The Curious Case of Daisy the Dog
Even the rescuers need help - reflections on how pastors can practise some sensible self-care in this most challenging of times. By Darren Blaney
Given what is going on in our country at the moment, you might feel that you are having a bad day, a bad week, or perhaps even a bad 2020! What’s more, 2021 might not be looking too great at the moment either.
If so, spare a thought for Daisy the dog. Over the summer, Daisy was with her owners trekking up Scafell Pike, the tallest mountain in England. On the way down, however, she started to get into distress. She had pain in her back legs which was making walking increasingly difficult. Suddenly Daisy did what many of us wish we could do...she just stopped.
That was it. She was walking no further. As a result, 16 volunteers from the Wasdale Mountain Rescue Team spent nearly five hours carrying the 121lb pooch down the mountain on a stretcher.
There have been times during this year when I have felt much the same. Perhaps you have to? We know that the Good Shepherd will be there for us at such times, yet would it not be better if we could be sensible and wise and avoid getting into such a state in the first place? So here are some things that I have been trying to incorporate into my life, with varied success, to make sure that I don't have a "Daisy on the Mountain" experience.
1. Enjoy time with God, not endure it
When it comes to time with God, it is all too easy to think in terms of "got to" and the need for discipline. We can have the “I've got to have my Quiet Time otherwise I am a bad Christian and won’t be blessed” mentality. This often includes “I have got to get through my Bible Reading Notes for the day” and “I have got to pray for everything on my prayer list.” I would be the first to say that discipline in prayer is important. However, in the season we are going through perhaps we should think of "get to", not "got to", and of the need for grace more than the need for discipline.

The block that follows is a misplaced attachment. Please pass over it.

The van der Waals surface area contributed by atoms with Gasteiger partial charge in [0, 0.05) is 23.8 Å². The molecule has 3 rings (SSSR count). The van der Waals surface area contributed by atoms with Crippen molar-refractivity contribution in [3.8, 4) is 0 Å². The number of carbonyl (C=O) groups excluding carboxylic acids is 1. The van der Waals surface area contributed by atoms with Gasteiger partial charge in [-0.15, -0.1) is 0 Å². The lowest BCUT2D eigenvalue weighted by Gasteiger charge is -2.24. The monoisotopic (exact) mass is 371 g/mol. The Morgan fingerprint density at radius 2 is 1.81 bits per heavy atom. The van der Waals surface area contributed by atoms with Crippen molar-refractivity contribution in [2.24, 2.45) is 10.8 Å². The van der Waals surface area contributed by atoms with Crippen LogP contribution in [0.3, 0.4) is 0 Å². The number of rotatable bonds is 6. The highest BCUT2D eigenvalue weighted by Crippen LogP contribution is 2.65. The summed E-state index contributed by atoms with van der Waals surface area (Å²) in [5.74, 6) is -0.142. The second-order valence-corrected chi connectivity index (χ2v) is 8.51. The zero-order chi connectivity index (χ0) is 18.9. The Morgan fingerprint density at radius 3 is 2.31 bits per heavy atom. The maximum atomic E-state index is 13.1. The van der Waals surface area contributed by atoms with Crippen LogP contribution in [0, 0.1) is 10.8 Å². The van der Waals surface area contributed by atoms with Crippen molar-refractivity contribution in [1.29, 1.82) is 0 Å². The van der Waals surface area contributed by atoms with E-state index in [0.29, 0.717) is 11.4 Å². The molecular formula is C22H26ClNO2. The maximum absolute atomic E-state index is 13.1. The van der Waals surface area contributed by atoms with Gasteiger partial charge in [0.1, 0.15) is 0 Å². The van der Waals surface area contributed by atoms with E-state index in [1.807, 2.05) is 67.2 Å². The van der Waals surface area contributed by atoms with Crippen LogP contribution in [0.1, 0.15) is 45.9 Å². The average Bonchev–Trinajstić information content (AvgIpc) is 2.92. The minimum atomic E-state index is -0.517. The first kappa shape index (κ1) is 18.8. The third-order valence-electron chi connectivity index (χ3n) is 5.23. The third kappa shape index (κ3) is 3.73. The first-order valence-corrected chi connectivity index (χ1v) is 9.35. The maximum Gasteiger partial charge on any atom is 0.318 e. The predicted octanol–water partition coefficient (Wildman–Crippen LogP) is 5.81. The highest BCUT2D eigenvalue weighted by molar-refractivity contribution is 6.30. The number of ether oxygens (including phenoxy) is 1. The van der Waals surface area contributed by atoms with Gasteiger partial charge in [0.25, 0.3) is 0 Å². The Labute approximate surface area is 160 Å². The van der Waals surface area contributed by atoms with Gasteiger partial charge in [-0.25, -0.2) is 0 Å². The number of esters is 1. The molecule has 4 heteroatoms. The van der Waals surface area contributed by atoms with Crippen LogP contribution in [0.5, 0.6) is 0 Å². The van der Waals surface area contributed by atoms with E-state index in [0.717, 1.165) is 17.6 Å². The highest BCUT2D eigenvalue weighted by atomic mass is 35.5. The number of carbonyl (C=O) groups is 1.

It is not that I have got to spend time with God. Rather, I get to spend time with Him. Life is busy and stressful at the moment for everyone, not to mention uncertain in many ways. In the midst of that I get to spend time with the One Person who has the wisdom, power and love to help me. It is a gift, not a chore. It is an oasis of water in the midst of a desert. I think now is the time more than any other when we as believers need to see our Devotional Time as a gift from our Heavenly Father. It is there so He can minister to us in this time of crisis, not so that we can tick things off of a religious 'to do' list.
I have learned a lot about this from Terri Savelle Foy who talks about the balance between discipline and grace in her own walk with God. That she will have a Devotional Time is a set fact. It is discipline.
What she will do in that time is flexible, however. It is more a matter of grace. Sometimes she focuses more on prayer. Other times she journals. On other occasions she enjoys silence and stillness and waits on the 'still small voice of God'. On other occasions she will study her Bible and yet again on others focus more on praise and worship.
Personally, I think seeing my Devotional Time as a gift from God not as an obligation, and making this move from “got to” to “get to”, is perhaps the most important spiritual shift that God is teaching me through this pandemic period.
2. Taking a daily walk
I have started parking my car half a mile from the office. That means a minimum of a mile a day walking. In addition I am taking a 30 minute stroll over lunch, out to the nearby seafront. This latter walk has additional benefits. It gets me close to the sea, with the sound of waves and the smell of the salt. Then when I get to the vantage point known as the Crow's Nest at the end of the Harbour Arm, I have five minutes to pray for God's blessing over the town.
We all know walking has many physical health benefits. It is also good for our emotional and mental health too, all the more so if you can walk in (or close) to nature. Add in praying, and it's practically a total workout - body, soul and spirit.
I have to confess that since first drafting this article, it has proved increasingly difficult to keep up the lunchtime walk. The answer? I have had to out-smart myself. I now park the car ONE MILE from the office, so I guarantee myself some extra exercise! I also park near the local Memorial Gardens, so I still get to walk through nature as well.
3. Avoid news and social media
I have a friend who suffers with mental health issues. As the pandemic hit he was pleased to discover an online course from a national charity designed to help people stay mentally strong during this difficult time. He eagerly signed-up. He told me, “Lesson one was really straight-forward: stop going on social media and limit what you watch on the news.”